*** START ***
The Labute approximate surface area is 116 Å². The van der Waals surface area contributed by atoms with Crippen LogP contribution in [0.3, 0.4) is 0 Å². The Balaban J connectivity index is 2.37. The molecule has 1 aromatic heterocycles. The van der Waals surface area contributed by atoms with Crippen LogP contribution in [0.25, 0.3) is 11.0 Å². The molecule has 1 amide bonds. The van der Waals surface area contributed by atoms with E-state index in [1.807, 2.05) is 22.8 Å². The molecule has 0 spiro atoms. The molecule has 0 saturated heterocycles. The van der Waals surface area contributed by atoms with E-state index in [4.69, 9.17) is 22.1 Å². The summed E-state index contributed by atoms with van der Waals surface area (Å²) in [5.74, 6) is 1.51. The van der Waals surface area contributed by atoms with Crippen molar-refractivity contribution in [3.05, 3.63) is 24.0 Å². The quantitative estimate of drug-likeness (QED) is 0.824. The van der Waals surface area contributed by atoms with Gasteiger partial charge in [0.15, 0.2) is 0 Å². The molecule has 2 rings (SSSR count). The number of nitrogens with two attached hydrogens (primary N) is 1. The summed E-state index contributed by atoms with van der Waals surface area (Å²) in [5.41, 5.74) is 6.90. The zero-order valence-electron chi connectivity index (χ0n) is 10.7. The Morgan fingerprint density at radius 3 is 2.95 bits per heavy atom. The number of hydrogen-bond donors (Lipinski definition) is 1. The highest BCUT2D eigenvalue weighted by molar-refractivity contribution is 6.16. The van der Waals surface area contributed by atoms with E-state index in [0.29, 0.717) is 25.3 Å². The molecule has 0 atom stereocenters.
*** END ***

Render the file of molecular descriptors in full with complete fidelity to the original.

The Labute approximate surface area is 116 Å². The van der Waals surface area contributed by atoms with Crippen LogP contribution in [0.3, 0.4) is 0 Å². The Balaban J connectivity index is 2.37. The molecule has 1 aromatic heterocycles. The van der Waals surface area contributed by atoms with Crippen LogP contribution in [0.25, 0.3) is 11.0 Å². The molecule has 1 amide bonds. The van der Waals surface area contributed by atoms with E-state index in [1.807, 2.05) is 22.8 Å². The molecule has 0 spiro atoms. The molecule has 0 saturated heterocycles. The van der Waals surface area contributed by atoms with E-state index in [4.69, 9.17) is 22.1 Å². The summed E-state index contributed by atoms with van der Waals surface area (Å²) in [5.74, 6) is 1.51. The van der Waals surface area contributed by atoms with Crippen molar-refractivity contribution in [3.05, 3.63) is 24.0 Å². The quantitative estimate of drug-likeness (QED) is 0.824. The van der Waals surface area contributed by atoms with Gasteiger partial charge in [0.15, 0.2) is 0 Å². The molecule has 2 rings (SSSR count). The number of nitrogens with two attached hydrogens (primary N) is 1. The summed E-state index contributed by atoms with van der Waals surface area (Å²) in [5.41, 5.74) is 6.90. The zero-order valence-electron chi connectivity index (χ0n) is 10.7. The Morgan fingerprint density at radius 3 is 2.95 bits per heavy atom. The number of hydrogen-bond donors (Lipinski definition) is 1. The highest BCUT2D eigenvalue weighted by molar-refractivity contribution is 6.16. The van der Waals surface area contributed by atoms with E-state index in [0.29, 0.717) is 25.3 Å². The molecule has 0 atom stereocenters.